Do something every day that makes you feel good, but make sure you allow for life to fit in to your every day. Like I said, exercise and nutrition should enhance your life, not make it harder.
Don’t dive in at the deep end with your biggest struggles. Start with the easier ones. The ones that don’t take to much effort to change in to a better habit. Or break down your ‘big’ struggles to smaller steps. Then work on them one step at the time. You want to get some ‘wins’ under your belt. Once you’ve established that one in to a habit, move on to the next.
Change a few things, maybe 2-3 and see how that makes you feel and if it is sustainable.
You need to create good, healthy habits. Habits are everything.
Habits makes you less reliant on willpower.
There are plenty of books out there about habits, but I would recommend Better Than Before. By Gretchen Rubin.
In it she also developed a tendency framework and there’s a quiz you can take to figure out which of the four tendencies you belong to. This is a tool to help you understand yourself better and to help on your journey to develop (healthy) habits. Utterly brilliant in my opinion. And fun!
To live a healthier life you need to find a balance in the following five areas. You will need to work on incorporate healthier habits, maybe not all at once, but eventually you should find a balance. You can not neglect one area, or simply focus on one, there need to be a balance.
* Nutrition. You need healthy food that will both give you nourishment and satisfaction. A few basic guidelines are to eat mostly whole, unprocessed food. Plenty of vegetables, and some fruit. Drink plenty of water and avoid sugary drinks. Your body need all the macro nutrients: Protein, Fat and Carbohydrates. Do not cut out any of them, but again, avoid the processed stuff. And if I am to guess, you probably lack protein. A good place to start is to make sure you incorporate protein with every meal (meat, fish, dairy, egg, pulses). I talk about my own journey to eating moderately and mindfully here.
* Sleep. How much sleep you need, I can not say, its very individual. Guidelines say between 7-9h of good quality sleep per night. Sleep deprivation can mess with your hormones and studies have linked lack of sleep to weight gain. If you know you don’t sleep enough, try to go to bed a bit earlier tonight. Sleep is vital!
* Stress. Stress management is a very important to a healthy life and a healthy weight. Make sure you fit self care in your life.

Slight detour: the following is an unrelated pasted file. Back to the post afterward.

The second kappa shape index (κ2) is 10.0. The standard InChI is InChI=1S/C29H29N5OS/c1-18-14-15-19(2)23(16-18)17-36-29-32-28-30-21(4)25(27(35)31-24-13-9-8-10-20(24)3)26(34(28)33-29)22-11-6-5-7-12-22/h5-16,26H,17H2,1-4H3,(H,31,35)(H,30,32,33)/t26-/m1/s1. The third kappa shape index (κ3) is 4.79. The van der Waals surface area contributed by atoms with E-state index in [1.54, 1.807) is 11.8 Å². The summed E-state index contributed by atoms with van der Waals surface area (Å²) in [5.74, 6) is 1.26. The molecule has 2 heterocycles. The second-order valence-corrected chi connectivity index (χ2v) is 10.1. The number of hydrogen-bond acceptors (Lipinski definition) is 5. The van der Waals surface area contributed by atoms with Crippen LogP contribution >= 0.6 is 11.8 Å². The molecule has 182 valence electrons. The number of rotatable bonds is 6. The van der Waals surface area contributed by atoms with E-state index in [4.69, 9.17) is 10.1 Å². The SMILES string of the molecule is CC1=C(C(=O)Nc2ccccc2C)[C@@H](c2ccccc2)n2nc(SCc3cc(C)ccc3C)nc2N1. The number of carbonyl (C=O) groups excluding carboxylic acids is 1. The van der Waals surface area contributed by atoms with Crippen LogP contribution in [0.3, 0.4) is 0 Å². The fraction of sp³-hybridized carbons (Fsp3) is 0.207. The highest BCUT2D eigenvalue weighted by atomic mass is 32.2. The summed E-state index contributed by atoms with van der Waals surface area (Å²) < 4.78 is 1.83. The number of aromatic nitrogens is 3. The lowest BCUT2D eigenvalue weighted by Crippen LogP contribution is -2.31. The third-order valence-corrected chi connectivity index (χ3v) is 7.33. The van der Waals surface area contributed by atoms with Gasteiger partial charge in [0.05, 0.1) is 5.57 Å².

* Movement. Your body is designed to move. Every day. Everyday movement is more important than your twice a week gym sessions. If you have a desk job, try setting an alarm every hour or two to remind yourself to get up and move. Try to incorporate a daily walk, maybe at lunch, or try gardening, or dance around in the living room, or do some yoga before bed. Try to think of different ways to move every day.
* Exercise. Of course I love this one. A lot of people think of exercise with dread. But it doesn’t have to be, it really can be fun! Resistance training have a bunch of benefits, and I for one could not live without throwing something heavy around a few times a week. But you don’t have to join a gym or lift weights, body weight training in your own living room works just fine.
As for cardio, try to get your heart rate up and get sweaty a couple of times a week. Do something you like. If you don’t like running (for some reason that usually pops in to peoples heads when they think of exercise) Don’t! Do something you like: Cycle, zumba, swimming, jump rope, a class at the gym. What ever you like. The options are endless. My favourite is to simply lift weights faster!
You don’t need to be perfect in every area, every day, that’s simply not possible. You just do the best you can in the situation you’re in. And work on your habits.
Habits. I can not say that word enough.
So again, don’t try to do all of the above at once. Start slow and gradually build up habits.
Maybe your already pretty active, but you know you could improve on your sleep. Then start there. Focus on your sleep, nothing else. But to think that you will sleep 8 hours a night right away might be a bit ambitious. Think smaller. Maybe aim to go to bed at 10pm three nights this week. Next week it might be four.
Or you might exercise but you know you need to improve your diet. Start there. Again, no overhaul, just try to include 5 fruit and veg today. Or bring a packed lunch from home instead of going out for lunch four days this week.
Or maybe you generally eat well but you struggle to cut down on your biscuit consumption. Maybe set a goal to only eat a biscuit or two after a meal? Once you’ve nailed that, you can aim to only eating them after one meal per day. Baby steps. Don’t cut the biscuits out completely, because they will come back with a vengeance.
To be healthy you need to think long term, as in forever. Not the next 30 days, or just get down to a certain weight. You should find a way of living that enhances your life and health in a sustainable and still enjoyable way. If biscuits is something you need to enjoy your life, by all means, include them!
Remember, something is always better than nothing. Strive to make the best choices you can in the situation you’re in.
Note: I am not a doctor, and all the advice above are given as general recommendations for the general population. If you struggle with specific issues, please check with your doctor before making any changes.